(4) Shorten- establish prominent cervical convexity, move cervical convexity toward incisal, emphasize cemento-enamel junction, create horizontal texture and lines, and place lingual tilt of incisal.
A 30-year-old male presented for aesthetic enhancement of his smile. His chief complaints were the color and size of his central incisors (Figure 3). His central incisors had always been large and prominent.
Adding to the aesthetic concern, about 10 years ago he had fallen off of a bicycle and hit the ground hard with his face. His central incisors received much of the initial impact force. The teeth did not break and stayed vital, but changed color over time. Several attempts at bleaching had achieved limited results. Also, the results were short term, as the teeth rebounded back to their original shade within a year.
Treatment options were reviewed with the patient. The patient elected to have veneers placed on the 2 maxillary central incisors, since he was pleased with the rest of his smile. After anesthetizing the patient, a diode laser was used to recontour the tissue height of tooth No. 8 to match tooth No. 9 (Figure 4). The teeth were then shortened to achieve the new proposed incisal edge position (Figure 5). A template was taken for temporary fabrication and for laboratory communication. After that, depth cuts were placed and the veneer preparations completed (Figures 6 and 7). Extra facial reduction was done to allow room for the laboratory technician to block out the dark preparation color. A vinyl polysiloxane final impression was taken and temporary veneers were fabricated. The patient was seen a week later for evaluation and patient feedback of the new proposed length.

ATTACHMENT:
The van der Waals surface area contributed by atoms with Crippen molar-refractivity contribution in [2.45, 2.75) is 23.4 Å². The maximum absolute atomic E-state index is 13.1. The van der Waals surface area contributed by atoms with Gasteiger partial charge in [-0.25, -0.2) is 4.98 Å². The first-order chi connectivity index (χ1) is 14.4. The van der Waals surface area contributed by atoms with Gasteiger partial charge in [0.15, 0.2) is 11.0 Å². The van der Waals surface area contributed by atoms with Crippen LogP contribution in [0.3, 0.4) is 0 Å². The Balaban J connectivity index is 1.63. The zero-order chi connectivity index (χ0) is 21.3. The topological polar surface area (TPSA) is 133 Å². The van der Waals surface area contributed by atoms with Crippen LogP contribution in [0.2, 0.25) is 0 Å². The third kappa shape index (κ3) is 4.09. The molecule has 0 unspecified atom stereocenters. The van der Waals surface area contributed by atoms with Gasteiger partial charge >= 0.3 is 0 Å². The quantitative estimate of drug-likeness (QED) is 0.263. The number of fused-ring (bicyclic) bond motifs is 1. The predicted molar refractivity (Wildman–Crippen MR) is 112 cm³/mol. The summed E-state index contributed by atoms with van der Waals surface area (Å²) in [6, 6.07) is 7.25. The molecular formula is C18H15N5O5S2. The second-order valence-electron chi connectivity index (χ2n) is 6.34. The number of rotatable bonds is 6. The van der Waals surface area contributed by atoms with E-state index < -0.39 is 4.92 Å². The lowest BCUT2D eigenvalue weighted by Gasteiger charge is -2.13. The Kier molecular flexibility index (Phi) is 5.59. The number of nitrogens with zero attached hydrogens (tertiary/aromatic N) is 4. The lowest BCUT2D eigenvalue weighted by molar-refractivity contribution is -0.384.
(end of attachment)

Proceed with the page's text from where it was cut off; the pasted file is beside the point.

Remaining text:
At the cementation appointment, the new restorations were tried in. Although the shade seemed appropriate, the restorations still appeared large (Figure 8). The enhanced surface texture was appropriate, but distal line angles of the restorations were placed laterally. This made for a large reflective surface and the appearance of large teeth. To reduce the size of the reflective surface, the distal line angles were moved medially (Figure 9). This slight adjustment gave the teeth the appearance of being narrower. The adjusted areas were polished andrestorations placed with a resin cement (Figure 10). The patient was very pleased with the restorations.
Using the principles discussed in this article, the clinician can readily alter the perception of tooth size and thus positively affect the aesthetic outcome of treatment.
Dr. Javaheri, a graduate of TuftsUniversity, is an assistant professor in the Advanced Education in General Dentistry residency program at University of the Pacific. He is the course director for the continuing education programs, “The Aesthetic Revolution” and “Smile Reconstruction” offered at UOP. Dr. Javaheri has authored articles in various publications including JADA, Compendium, Practical Procedures and Aesthetic Dentistry, Dentistry Today, Journal of Dental Research, and Operative Dentistry. He has lectured at local and national meetings. Dr. Javaheri maintains an aesthetic/restorative practice in Danville,California, and can be reached at (925) 837-5889 or firstname.lastname@example.org.